Want to let the kids dress themselves and also save yourself time? Read these 9 tips to teach your child to get dressed in the mornings.
I’m late for work, and my son insists on putting his shoes on. This wouldn’t be a problem… if he actually knew how to put shoes on.
All this time, I’d been doing everything for him because it just seems faster that way. Problem is, I know I’d save more time if he only knew how to get dressed. Except that takes time I already don’t have.
In my home, my husband usually has morning duty during school days. He has to shuttle three kids to two different schools on time, alone. Dressing them himself was the easiest short-term solution. But he knew he needed to start teaching them to get dressed on their own.
Let the kids dress themselves with these 9 tips
No matter the age (our eldest is six and the twins three), every child can learn to become more independent. Except, of course, there’s the challenge of finding the time to teach your child to get dressed. Watching your child tie his own laces will add an extra five minutes right there.
Plus, you might encounter your child’s independence and desire to “I do it!” even if you’d rather he not. What are some tips on teaching kids to dress themselves to make things easier for everyone?
#1: Start with elastic pants.
They’re easier to pull on and off than anything buttoned. Start with loose, comfortable pants (think sweatpants) than jeans or cargo pants. Once your child has the hang of pulling pants up and down, show him how to use button snaps. At most, sliding buttons. The last button to introduce are the most difficult—your standard buttons with holes.
#2: Have your child sit down to put on bottoms.
Putting on pants, undies, socks and shoes can be difficult standing up. Instead, encourage your child to sit down, either on the floor or on a step to put on or even remove clothes. Shoes can sometimes be easier to put on standing up, but removing them is usually easier sitting down.
#3: Have your child push his arms through sleeves.
One of the easiest steps to begin with is guiding them through putting their arms through. Place the shirt over his head, then ask him to stretch his arms through the sleeves.
#4: Place hooded jackets on his head first.
Want to teach your child to put on jackets himself? Have him put the hood of a jacket on his head. That way, he won’t confuse which sleeve goes on which arm.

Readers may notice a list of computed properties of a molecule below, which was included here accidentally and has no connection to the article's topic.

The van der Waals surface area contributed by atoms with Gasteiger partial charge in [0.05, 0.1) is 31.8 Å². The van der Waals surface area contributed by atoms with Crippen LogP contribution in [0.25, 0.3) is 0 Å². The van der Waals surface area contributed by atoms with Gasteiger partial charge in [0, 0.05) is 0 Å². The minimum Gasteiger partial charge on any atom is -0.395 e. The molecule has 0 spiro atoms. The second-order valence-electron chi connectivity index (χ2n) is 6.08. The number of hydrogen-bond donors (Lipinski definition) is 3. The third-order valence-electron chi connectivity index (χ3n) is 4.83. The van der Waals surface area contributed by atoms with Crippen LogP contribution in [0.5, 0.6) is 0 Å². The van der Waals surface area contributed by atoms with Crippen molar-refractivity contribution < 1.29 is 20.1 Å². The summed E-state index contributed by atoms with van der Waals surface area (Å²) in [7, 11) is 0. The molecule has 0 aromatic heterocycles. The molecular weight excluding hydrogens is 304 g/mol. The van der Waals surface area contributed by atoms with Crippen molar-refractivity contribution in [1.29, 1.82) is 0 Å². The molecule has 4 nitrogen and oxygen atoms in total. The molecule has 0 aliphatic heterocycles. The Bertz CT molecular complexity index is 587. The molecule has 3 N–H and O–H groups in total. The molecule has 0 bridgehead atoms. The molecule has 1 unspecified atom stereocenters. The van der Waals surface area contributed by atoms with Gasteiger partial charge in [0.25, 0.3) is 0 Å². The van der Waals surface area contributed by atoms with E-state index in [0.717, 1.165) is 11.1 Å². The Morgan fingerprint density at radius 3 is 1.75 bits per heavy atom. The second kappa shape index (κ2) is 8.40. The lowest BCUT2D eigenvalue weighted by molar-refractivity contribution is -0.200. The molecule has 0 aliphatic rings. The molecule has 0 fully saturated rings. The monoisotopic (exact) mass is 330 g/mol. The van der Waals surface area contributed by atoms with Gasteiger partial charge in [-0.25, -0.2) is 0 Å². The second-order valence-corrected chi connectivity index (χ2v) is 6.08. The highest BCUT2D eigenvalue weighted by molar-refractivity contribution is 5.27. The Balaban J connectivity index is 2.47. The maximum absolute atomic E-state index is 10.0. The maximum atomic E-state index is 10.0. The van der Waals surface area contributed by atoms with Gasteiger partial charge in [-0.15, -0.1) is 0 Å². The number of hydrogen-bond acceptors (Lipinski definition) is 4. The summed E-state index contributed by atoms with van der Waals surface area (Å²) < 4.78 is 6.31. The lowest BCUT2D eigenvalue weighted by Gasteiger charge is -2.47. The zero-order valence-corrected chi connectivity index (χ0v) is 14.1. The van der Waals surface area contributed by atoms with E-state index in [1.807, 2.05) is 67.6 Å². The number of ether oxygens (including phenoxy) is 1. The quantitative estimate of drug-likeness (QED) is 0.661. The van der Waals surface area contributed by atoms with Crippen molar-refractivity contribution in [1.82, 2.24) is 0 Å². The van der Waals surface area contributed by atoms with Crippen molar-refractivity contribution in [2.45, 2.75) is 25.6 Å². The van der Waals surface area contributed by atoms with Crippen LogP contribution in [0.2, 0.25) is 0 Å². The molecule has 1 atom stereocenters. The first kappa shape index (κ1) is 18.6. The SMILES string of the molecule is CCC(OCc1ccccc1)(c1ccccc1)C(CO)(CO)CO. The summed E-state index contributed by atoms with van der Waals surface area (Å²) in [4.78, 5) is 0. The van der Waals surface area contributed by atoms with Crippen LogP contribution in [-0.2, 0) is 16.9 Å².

#5: Encourage older kids to button their own shirts.
Once your child knows how to use buttons, have him button his own shirts, even if you have to fix a few mismatched ones. The only way he’ll learn to do it himself is having the chance to do so.
#6: Lay out your child’s clothes in order.
Whether clothes for the day or pajamas, lay out your child’s clothes on his bed in the order he should put them on. For bedtime, place undies, pajama bottoms, pajama top and finally socks on his bed. Make sure they’re all facing up so he knows which is the front and back. Speaking of which…
#7: Show your child tell-tale signs of front and back.
Your child will likely ask which is the front and which is the back. For many clothes, this will be obvious, especially t-shirts and shirts. But for some, like pants, your child might have a harder time distinguishing. A few signs to show him are tags and labels, which mean that’s the back. Strings on elastic pants go on the front. Side pockets are in front while square pockets go in the back.
#8: Start with having your child remove clothes.
Putting clothes on is harder than taking them off, so start with removing first. When you get home, have them remove their own shoes and jackets. Then when they take a bath, encourage them to pull their own pants down and remove socks.
#9: Show your child how to remove a shirt.
An easy way to remove a shirt is for your child to slip his arms out of the shirt sleeves. Then, with his hands inside, he can push the whole shirt off.
Fair warning: Showing your child to get dressed and undressed takes some upfront time investment. It’s much faster if you dressed him yourself than having him do so himself.
But do that often enough and your child will be able to do all that himself. No more wrangling shoes on or zipping jackets every time you leave. You can tell your child to get dressed and, even if it takes him five minutes longer, at least he’s doing it, not you. After a while, he’ll even start choosing his own clothes.
Get more tips here:
- Toddler Routines: How to Structure Your Day
- 6 Tips to Make Your Morning Routine for School Run Smoothly
- 6 Useful Back to School Tips for Parents and Kids
- How to Get Your Kids to Clean Up After Themselves
- Teach Your Child the Value of a Job Well Done
Tell me in the comments: What are you best tips on how to teach your child to get dressed?
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